Diagnosis of young onset dementia

An increasing number of younger people are presenting in primary care and to memory and neurology clinics with concerns about their memory and other cognitive abilities. Only a small proportion have an underlying dementia; however, this is an important diagnosis with life changing consequences. Research suggests that people with young onset dementia experience significant delays in receiving a diagnosis. My talk will focus on the clinical assessment of younger people with cognitive symptoms, including features that help the clinician distinguish benign from pathological symptoms. I will discuss the major diagnoses in younger people in the cognitive clinic including neurodegenerative dementias such as Alzheimer’s disease and frontotemporal dementia and non-organic syndromes such as functional cognitive disorder.


14.45 - 15.15

Dr Hugo Spiers

Developing a mobile app help diagnose spatial navigation problems in early stage Alzheimer’s dementia

The seminar will introduce the audience to the app Sea Hero Quest, a mobile game that tests spatial navigation skills. From May 2016 – August 2016 more than 2.2 million people have played the game across the world. This provides an unprecedented baseline to compare patients with Alzheimer’s dementia against. We not only hope the test will be useful for diagnosis, but also beneficial for assessing decline or improvements in performance in potential drug trials.


15.30 - 16.00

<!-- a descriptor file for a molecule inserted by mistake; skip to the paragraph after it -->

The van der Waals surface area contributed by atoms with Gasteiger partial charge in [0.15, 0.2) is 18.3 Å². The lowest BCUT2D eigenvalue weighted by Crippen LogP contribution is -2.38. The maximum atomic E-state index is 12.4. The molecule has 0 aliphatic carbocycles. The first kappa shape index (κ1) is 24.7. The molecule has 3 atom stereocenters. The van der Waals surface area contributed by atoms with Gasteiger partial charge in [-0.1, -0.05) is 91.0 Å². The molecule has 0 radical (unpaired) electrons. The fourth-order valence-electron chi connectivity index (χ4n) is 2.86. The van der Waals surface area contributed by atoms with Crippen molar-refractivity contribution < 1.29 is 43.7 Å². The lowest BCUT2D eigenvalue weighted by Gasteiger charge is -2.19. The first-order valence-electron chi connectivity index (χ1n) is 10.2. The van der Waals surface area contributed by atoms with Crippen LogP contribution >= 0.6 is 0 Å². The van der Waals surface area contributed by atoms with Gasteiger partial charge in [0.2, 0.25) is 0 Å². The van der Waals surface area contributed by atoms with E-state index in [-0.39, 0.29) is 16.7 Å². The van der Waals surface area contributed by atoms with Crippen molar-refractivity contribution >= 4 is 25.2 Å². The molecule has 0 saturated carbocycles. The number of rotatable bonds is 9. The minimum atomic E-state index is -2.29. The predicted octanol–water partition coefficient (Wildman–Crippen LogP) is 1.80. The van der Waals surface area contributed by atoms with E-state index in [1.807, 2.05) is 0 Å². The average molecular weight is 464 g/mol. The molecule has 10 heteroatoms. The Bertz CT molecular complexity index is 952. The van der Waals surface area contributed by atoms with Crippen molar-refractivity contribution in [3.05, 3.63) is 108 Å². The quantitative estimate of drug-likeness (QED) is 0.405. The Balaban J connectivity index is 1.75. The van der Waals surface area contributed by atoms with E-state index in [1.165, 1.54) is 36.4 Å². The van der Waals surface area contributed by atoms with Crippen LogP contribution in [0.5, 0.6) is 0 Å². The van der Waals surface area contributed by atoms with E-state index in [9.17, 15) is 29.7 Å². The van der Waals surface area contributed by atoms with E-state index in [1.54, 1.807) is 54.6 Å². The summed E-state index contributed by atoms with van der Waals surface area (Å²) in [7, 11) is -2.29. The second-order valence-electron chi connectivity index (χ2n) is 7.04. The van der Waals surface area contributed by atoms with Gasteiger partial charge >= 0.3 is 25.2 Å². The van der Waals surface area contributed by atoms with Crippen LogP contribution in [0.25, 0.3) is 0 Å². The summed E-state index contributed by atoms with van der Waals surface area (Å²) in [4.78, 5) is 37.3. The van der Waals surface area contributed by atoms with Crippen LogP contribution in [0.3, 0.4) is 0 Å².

Xavier Golay, Ph.D.

Image-based biomarkers of disease progression in dementia: current and future prospects

With the emergence of potential new disease-modifying molecules and other treatments for dementia comes the necessity to assess its efficacy in a time-efficient manner. Traditional approval for medicine have relied on the use of clinical endpoints, often based on lengthy interviews of patients and other neurological assessments. The typical noise associated with the use of these clinical scales makes it difficult to detect subtle benefits of potential new treatments over a short time, and as such there is a need for the development of other assessment strategies. Biomarkers report directly on one aspect of the disease, and image-based biomarkers have seen a rapid development over the last decade as an important tool to diagnose dementia and follow its progression. From the original biomarkers based on the quantitative assessment of grey matter depletion, either within the hippocampus or the whole brain, a whole new series of advanced imaging techniques have been developed, all providing complementary information on the state and advancement of the disease, from estimate of functional connectivity to baseline perfusion levels, and from structural integrity to amyloid and other protein aggregation. In this presentation, I will summarise some of the most important work done on image-based biomarkers recently, in particular through the ongoing large-scale initiatives such as the Alzheimer''s Disease Neuroimaging Initiative (ADNI).


16.15 - 16.45

Andrew Fahey

The Impact of IR35 on the NHS

This presentation includes a summary on the IR35 changes, details how Brookson Direct can assist with an effective IR35 reform implementation plan and explains how with our expert advice and training aids, Trusts can easily navigate the impending legislative changes.